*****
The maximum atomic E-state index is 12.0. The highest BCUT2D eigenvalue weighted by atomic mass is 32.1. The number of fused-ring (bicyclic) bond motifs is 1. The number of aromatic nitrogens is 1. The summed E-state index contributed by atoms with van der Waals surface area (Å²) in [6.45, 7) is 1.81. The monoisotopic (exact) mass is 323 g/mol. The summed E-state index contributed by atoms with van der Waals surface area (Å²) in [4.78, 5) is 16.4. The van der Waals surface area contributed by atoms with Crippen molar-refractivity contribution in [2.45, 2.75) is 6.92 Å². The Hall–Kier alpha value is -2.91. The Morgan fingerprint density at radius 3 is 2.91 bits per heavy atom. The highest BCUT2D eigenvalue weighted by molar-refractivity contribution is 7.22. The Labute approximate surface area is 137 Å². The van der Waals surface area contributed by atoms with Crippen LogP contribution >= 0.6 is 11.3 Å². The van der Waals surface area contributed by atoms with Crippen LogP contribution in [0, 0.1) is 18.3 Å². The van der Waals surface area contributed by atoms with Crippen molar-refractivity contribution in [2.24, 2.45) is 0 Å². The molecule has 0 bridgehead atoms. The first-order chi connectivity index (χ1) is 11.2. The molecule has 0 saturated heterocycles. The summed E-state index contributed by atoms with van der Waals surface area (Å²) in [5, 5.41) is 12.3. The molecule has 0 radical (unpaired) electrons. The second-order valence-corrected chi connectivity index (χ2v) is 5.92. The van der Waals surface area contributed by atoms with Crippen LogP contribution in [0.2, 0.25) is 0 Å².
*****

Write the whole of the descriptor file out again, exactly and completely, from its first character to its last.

The maximum atomic E-state index is 12.0. The highest BCUT2D eigenvalue weighted by atomic mass is 32.1. The number of fused-ring (bicyclic) bond motifs is 1. The number of aromatic nitrogens is 1. The summed E-state index contributed by atoms with van der Waals surface area (Å²) in [6.45, 7) is 1.81. The monoisotopic (exact) mass is 323 g/mol. The summed E-state index contributed by atoms with van der Waals surface area (Å²) in [4.78, 5) is 16.4. The van der Waals surface area contributed by atoms with Crippen molar-refractivity contribution in [2.45, 2.75) is 6.92 Å². The Hall–Kier alpha value is -2.91. The Morgan fingerprint density at radius 3 is 2.91 bits per heavy atom. The highest BCUT2D eigenvalue weighted by molar-refractivity contribution is 7.22. The Labute approximate surface area is 137 Å². The van der Waals surface area contributed by atoms with Crippen LogP contribution >= 0.6 is 11.3 Å². The van der Waals surface area contributed by atoms with Crippen LogP contribution in [0, 0.1) is 18.3 Å². The van der Waals surface area contributed by atoms with Crippen molar-refractivity contribution in [2.24, 2.45) is 0 Å². The molecule has 0 bridgehead atoms. The first-order chi connectivity index (χ1) is 11.2. The molecule has 0 saturated heterocycles. The summed E-state index contributed by atoms with van der Waals surface area (Å²) in [5, 5.41) is 12.3. The molecule has 0 radical (unpaired) electrons. The second-order valence-corrected chi connectivity index (χ2v) is 5.92. The van der Waals surface area contributed by atoms with Crippen LogP contribution in [0.2, 0.25) is 0 Å².